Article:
It Has All the Right Features

  • The tent fabric is abrasive-resistant and downright tough – think lightweight canvas.
  • High-density mattress is included so you (or your partner) don’t have to faint/hyperventilate while trying to blow up an air mattress.
  • An included telescoping aluminum ladder is light, fully adjustable and stores perfectly inside the tent (when locked down).
  • Storage & lighting come stock including collapsible storage pouches on the tent “walls”, a storage net on the ceiling, and a removable LED light.
  • Maximized views and airflow thanks to two large doors and two windows – this thing can be wide open or zipped tight.

Fit & Finish

DSC_2919-01DSC_2908-01DSC_2925-01The Fit – I have seen the OverRoam RTT fit on a wide range of vehicles – from my Subaru Outback to a variety of Toyotas, Jeep Wranglers, and other Ford & Chevy trucks. It’s slim and looks just right. Whether I was doing slower speeds on back roads or cruising at 65 down the highway, this thing didn’t budge. Once locked down on the roof rack/cross bars, you can be confident that it will remain secure.

The Finish – When collapsed, the low profile of the OverRoam is second to none. Other boxier RTTs mean your vehicle is less aerodynamic and more wind noise.


DSC_2860-01I have one complaint and one suggestion when it comes to the Denver Outfitters OverRoam RTT.

First, RUNOFF! Spring in the Rockies means snow followed by blazing sunshine. While the tent did not seem effected by the melting snow, it was just wide enough that when making a left or right turn, any snowmelt accumulated on the top of the tent would flow freely down and into my driver and passenger side windows. I’m not sure how to resolve this, other than make sure you are prepared (roll the windows up) and/or don’t have your tent on the vehicle during the snowy months.

Second, the locking/closing mechanisms to ensure the tent stays closed remind me of a ski boot, only they’re missing the ratcheting mechanism. By adding ratchets to each of the closing mechanisms, locking the tent down would be much easier.

But are these deal breakers? Not necessarily. And here’s why:

For someone who has used ground tents, hammock tents, and other RTTs, the OverRoam is a very strong contender. If you’re looking for a low profile, capable tent for your next fishing adventure, this could very well be the perfect option for you! And in case you have any doubts, here are 4 questions to ask yourself before making the plunge:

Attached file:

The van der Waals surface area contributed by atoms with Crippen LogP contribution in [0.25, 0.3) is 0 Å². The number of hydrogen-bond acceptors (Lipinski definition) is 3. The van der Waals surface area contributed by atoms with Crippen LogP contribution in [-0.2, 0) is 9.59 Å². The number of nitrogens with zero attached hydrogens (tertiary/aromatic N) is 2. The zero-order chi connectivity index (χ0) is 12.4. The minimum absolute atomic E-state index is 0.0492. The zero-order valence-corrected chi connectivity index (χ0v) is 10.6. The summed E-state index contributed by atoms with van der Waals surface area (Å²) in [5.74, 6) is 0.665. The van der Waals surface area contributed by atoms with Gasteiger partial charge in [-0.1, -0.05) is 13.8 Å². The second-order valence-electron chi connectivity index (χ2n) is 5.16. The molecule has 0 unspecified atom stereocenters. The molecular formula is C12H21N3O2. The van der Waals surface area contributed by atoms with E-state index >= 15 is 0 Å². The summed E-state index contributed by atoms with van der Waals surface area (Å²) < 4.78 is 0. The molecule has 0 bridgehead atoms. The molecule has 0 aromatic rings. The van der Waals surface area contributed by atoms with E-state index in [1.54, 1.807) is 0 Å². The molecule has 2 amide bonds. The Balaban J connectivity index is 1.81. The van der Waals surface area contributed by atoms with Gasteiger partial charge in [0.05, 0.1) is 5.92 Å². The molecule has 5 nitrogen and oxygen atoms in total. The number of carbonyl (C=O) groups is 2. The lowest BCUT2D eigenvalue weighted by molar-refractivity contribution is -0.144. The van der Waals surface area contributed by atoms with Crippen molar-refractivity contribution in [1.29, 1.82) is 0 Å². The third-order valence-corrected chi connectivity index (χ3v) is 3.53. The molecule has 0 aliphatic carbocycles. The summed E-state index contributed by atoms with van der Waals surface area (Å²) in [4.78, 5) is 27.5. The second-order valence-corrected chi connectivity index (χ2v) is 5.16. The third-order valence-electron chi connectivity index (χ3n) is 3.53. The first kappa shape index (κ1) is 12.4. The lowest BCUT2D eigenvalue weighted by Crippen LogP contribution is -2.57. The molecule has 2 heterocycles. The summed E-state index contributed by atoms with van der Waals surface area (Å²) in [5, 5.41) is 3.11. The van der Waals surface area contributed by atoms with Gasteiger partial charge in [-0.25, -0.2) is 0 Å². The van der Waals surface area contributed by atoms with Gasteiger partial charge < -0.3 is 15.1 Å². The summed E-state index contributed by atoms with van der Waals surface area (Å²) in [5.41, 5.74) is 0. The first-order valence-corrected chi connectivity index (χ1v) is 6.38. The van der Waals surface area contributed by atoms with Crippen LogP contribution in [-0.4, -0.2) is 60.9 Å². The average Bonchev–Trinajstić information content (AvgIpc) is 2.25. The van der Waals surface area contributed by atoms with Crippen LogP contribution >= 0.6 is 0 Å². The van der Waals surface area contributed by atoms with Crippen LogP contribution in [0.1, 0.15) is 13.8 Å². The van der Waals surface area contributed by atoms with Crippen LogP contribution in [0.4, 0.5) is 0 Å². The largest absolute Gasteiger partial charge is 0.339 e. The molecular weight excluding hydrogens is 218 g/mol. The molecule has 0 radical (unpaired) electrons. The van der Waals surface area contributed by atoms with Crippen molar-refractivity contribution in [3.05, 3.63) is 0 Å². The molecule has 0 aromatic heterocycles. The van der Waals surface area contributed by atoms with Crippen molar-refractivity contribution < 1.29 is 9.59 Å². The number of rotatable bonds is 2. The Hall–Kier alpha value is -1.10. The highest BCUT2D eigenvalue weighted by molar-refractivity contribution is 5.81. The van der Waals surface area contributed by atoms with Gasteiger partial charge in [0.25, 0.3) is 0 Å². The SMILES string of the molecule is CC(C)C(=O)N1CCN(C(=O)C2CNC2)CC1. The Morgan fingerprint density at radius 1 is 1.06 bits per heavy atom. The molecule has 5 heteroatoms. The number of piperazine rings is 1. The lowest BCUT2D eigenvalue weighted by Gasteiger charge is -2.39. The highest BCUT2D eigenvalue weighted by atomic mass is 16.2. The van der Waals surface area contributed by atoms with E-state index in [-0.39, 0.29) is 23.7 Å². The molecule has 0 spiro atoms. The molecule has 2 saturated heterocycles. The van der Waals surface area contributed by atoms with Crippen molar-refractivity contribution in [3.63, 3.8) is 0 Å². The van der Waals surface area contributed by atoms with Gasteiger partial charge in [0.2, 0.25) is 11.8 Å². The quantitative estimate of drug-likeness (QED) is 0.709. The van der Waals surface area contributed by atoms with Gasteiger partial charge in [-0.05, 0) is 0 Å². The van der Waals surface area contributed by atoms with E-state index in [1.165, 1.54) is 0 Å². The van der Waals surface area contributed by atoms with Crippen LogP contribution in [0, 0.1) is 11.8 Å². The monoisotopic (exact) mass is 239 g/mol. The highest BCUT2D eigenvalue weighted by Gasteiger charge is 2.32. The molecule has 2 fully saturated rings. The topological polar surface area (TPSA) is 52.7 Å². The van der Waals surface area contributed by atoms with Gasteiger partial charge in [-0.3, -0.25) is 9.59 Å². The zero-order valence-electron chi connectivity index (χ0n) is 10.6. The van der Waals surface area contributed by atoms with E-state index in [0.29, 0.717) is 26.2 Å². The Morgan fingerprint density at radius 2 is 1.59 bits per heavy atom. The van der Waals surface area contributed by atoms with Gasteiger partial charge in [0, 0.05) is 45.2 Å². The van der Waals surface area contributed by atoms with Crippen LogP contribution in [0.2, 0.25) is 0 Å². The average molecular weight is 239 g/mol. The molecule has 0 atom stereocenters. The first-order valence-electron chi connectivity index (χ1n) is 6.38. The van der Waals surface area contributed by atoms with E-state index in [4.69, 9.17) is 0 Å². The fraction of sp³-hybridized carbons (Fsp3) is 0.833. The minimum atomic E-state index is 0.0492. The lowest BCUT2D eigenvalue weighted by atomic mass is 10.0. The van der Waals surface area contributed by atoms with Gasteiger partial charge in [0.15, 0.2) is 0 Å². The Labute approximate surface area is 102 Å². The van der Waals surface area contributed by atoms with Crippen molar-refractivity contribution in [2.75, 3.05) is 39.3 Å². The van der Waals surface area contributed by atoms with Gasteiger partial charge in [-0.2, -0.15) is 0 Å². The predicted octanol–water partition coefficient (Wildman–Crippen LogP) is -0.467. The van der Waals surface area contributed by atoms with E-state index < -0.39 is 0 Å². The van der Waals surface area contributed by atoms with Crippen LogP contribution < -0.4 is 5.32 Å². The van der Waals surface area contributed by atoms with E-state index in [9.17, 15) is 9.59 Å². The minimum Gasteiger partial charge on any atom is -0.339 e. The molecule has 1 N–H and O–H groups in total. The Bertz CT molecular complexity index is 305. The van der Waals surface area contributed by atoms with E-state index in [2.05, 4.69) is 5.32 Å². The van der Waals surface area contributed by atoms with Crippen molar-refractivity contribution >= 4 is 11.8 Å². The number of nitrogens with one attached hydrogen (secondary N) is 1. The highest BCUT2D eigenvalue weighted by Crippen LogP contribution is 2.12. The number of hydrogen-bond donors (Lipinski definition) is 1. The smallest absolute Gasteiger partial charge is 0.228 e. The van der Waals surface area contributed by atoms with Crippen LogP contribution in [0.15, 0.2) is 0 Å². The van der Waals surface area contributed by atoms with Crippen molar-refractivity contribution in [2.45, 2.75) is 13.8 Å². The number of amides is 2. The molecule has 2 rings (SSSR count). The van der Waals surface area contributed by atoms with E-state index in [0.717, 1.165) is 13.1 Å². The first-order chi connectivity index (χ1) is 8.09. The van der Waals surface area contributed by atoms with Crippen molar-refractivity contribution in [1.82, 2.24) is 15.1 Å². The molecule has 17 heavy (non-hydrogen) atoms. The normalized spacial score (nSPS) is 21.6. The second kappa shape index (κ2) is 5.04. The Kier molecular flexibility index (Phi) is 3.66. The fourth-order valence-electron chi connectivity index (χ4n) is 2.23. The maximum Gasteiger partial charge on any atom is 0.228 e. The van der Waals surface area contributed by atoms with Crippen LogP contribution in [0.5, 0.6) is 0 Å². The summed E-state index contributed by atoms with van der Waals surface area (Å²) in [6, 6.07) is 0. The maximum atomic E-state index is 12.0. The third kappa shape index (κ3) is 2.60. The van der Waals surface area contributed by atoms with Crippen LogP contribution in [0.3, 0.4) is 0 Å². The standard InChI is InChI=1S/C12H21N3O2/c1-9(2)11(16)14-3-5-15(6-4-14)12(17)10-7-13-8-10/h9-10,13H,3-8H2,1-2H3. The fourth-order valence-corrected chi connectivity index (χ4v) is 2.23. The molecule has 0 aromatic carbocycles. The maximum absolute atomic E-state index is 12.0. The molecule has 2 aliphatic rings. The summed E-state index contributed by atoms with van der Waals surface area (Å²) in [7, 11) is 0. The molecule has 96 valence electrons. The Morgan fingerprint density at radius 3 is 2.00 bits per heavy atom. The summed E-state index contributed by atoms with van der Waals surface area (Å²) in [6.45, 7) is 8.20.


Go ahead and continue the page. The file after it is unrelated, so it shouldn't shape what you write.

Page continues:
Q1: Is my vehicle RTT-ready/RTT-compatible?

A: YES! Well, better yet, more likely than not. Unless you have an incredibly small, compact vehicle, most modern cars, trucks, SUVs, etc. are capable of carrying the weight of a rooftop tent. The real factor is the crossbar/roof rack system. Make sure you know the manufacturer’s weight restrictions for the rack/cross bars on your vehicle.

Q2: Is the OverRoam big enough for me?

A: Only you know this answer. How many people are you camping with? Do you want your adventure dog/cat/lizard to come along, too? Is having some kind of annex important to you? The Denver Outfitters OverRoam fits 2 people very comfortably, and 2 and a half make it a little cozier. The mattress is equivalent to a full-size bed, so if that’s enough for you and your sweetheart/best bud and small dog and/or human, go for it. But if Fido is coming along with you and your three best friends, you might want to consider a larger RTT from another company.

Q3: How much of an investment do I want to make?

A: As of May 2017, the OverRoam RTT is priced at $2,600. For that price, you get access/mobility (goes everywhere your vehicle can go), a comfy mattress, rugged weather resistant digs (the wind/snow/rain won’t make for a soggy night in the field), and one heck of a cool piece of gear that will last for quite some time. Additionally, the guys and gals at Denver Outfitters went an extra step to ensure you still have a usable roof rack with the built-in cross bars on top of the tent (strong enough to even hold bikes!) so you can take your adventure accoutrements along, too!

Q4: Are you ready to convert your vehicle into a real “adventure rig”?

A: If the answer is yes, a RTT is the way to go!

To learn more or buy your own, visit the Denver Outfitters website!

This blog post will also be posted on Bass Fishing Media – for more fishing adventures and gear reviews, check out their website!